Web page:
Short History - The turkey is native to North America. Long before the Pilgrims landed and had that original Thanksgiving feast, Native Americans of the Southwest had already domesticated the local Mexican breed.
Fattened with corn, these domesticated birds fed the Native Americans, and supplied feathers for garments, blankets, baskets, and ritual objects. Tribes of the Plains and the East hunted turkey with bow and arrow. Turkeys were brought back to Spain by priests who explored the New World with the Conquistadors in the 1500s. Once introduced to Europe the turkey quickly became a favorite. Charles IX of France, for example, is said to have chosen turkey to celebrate his wedding in 1570. Throughout Europe, turkeys provided a reliable source of meat, and were a common sight in the poultry yard, along with chickens, ducks, and geese.
The English settlers brought domesticated turkeys back to the new world with them when they settled New England in the early 17th century, not realizing they occurred in the wild there. By the early 1900s, there were fewer than 30,000 wild turkeys left due to hunting, deforestation and the westward movement of the pioneers. Happily, federal laws, reintroduction efforts, and conservation have brought the numbers back to about seven million wild birds in the forty-nine states.
The appetite for turkey and the standardization of large scale farming has resulted in the modern commercial turkey which has dominated the market for the last 50 years. Breeds like the Broad Breasted Bronze and the Large White are bred to produce a lot of meat quickly. They are larger with a higher percentage of both white meat and meat-to-bone than organic, heritage, or wild birds. This is due to breeding, diet (most of these birds are fed growth hormones and antibiotics), lack of exercise, and water-processing. These turkeys cannot mate because of the unnaturally large breast, shorter breast bones and legs. They cannot walk normally, and have very little muscle as a result. Sadly, these are the turkeys most of us are familiar with, and few have tasted turkey as nature intended it.
With the increasing interest in traditional foods and heirloom breeds, demand for wild and heritage-breed turkeys has risen over the last several years. Supplying this demand has sometimes been challenging, but the number of farms raising them has increased and it's now possible to offer home chefs access to these old breed birds for the holidays.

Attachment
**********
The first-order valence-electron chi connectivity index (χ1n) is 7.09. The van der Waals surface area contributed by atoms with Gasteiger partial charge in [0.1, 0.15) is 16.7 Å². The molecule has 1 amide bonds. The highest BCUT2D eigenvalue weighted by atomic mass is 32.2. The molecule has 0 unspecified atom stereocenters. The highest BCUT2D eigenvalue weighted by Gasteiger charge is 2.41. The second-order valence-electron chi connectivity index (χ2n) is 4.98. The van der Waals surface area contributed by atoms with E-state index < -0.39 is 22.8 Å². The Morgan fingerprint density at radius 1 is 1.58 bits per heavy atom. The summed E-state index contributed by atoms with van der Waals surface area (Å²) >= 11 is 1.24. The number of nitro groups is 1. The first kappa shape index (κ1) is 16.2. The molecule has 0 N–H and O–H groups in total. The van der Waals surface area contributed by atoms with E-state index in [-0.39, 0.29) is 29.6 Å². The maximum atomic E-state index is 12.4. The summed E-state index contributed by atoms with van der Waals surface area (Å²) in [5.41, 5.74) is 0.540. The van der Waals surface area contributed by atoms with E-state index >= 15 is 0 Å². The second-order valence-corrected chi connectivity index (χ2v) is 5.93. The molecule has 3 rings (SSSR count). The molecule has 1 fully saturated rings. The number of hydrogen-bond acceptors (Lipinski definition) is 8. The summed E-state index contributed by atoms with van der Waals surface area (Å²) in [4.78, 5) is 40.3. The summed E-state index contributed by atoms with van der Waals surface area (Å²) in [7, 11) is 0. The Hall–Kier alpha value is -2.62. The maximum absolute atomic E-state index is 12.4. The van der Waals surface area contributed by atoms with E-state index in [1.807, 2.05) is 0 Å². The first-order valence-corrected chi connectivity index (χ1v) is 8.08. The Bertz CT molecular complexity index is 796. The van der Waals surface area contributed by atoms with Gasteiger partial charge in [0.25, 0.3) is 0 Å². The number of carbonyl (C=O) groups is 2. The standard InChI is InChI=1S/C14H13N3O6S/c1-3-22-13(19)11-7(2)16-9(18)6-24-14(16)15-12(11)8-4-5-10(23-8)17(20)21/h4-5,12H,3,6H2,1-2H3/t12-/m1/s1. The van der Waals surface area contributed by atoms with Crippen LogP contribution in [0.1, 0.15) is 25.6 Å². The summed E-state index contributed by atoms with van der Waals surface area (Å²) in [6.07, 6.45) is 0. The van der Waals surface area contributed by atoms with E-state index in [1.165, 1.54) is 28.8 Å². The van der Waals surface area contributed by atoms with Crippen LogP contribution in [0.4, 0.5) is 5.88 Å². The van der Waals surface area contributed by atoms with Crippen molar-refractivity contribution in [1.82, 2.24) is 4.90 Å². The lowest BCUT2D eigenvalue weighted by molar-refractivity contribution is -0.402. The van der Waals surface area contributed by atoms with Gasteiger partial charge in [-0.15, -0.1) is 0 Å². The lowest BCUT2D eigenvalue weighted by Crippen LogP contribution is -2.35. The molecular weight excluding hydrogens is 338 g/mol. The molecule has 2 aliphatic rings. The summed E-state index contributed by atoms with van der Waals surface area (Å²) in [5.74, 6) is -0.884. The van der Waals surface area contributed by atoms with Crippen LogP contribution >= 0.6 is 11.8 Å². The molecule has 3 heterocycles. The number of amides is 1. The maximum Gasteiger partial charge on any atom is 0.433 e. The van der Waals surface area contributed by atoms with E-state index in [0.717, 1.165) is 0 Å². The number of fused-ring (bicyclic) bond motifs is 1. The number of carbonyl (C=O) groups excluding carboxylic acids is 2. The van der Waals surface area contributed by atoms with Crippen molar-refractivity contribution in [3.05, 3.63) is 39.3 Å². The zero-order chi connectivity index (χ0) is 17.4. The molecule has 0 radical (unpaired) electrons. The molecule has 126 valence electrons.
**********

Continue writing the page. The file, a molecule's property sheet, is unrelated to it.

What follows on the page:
What sets heritage turkey apart from the flock, are these criteria: they must be able to breed naturally, live seven to nine years, and grow slowly. They are old standard breeds, not modern experiments. Today, there are only seven heritage breeds including Standard Bronze (actually a cross between the Narragansett and Eastern wild breeds developed by early settlers in Rhode Island in the 1700s), Bourbon Red, Jersey Buff, Slate, Black Spanish, Narragansett and White Holland.
Heritage and wild turkeys thrive when raised free range, and fed natural whole-grain diets, without any antibiotics or hormones. The freedom to exercise means they have more muscle than conventional birds. Processing is often by hand instead of machine. The result is a more intense turkey flavor with less white meat and a leaner texture that requires a tad more care in preserving moistness. Especially in the wild turkeys, the breast meat will be darker than conventional turkeys. These birds also tend to be smaller. In fact, heritage turkeys are largely unavailable in sizes over 20 lbs, and wild turkeys rarely grow over 10 lbs. When deciding what size to serve, a good rule of thumb is to plan for one pound of turkey per person.
Preparation is the Key
With their richer tasting meat and moister overall texture, it's easy to assume that preparation techniques for heritage or wild turkey are exactly the same as those used for commercial birds. Nothing could be further from the truth. The fact is that these birds are leaner with a higher percentage of dark meat. This natural balance of dark to white meat actually makes preparation easier. Since white meat always cooks faster than dark, the closer the ratio, the easier it is to roast evenly. Brining, barding, and basting are common techniques in preparing a tasty heritage bird.
The breast meat is smaller (after all, it hasn't been artificially enlarged) and needs protection during cooking. Covering the breast meat with aluminum foil, or cheesecloth soaked in cooking oil while cooking is strongly advised. Remove the covering about 30 minutes before the turkey is done so the breast will brown. Frequent basting is a must, unless you rub truffle butter or olive oil under the skin over the breast, which makes the birds self-basting. Because they are leaner and tend to be smaller, cooking at low temperatures for longer time is also suggested.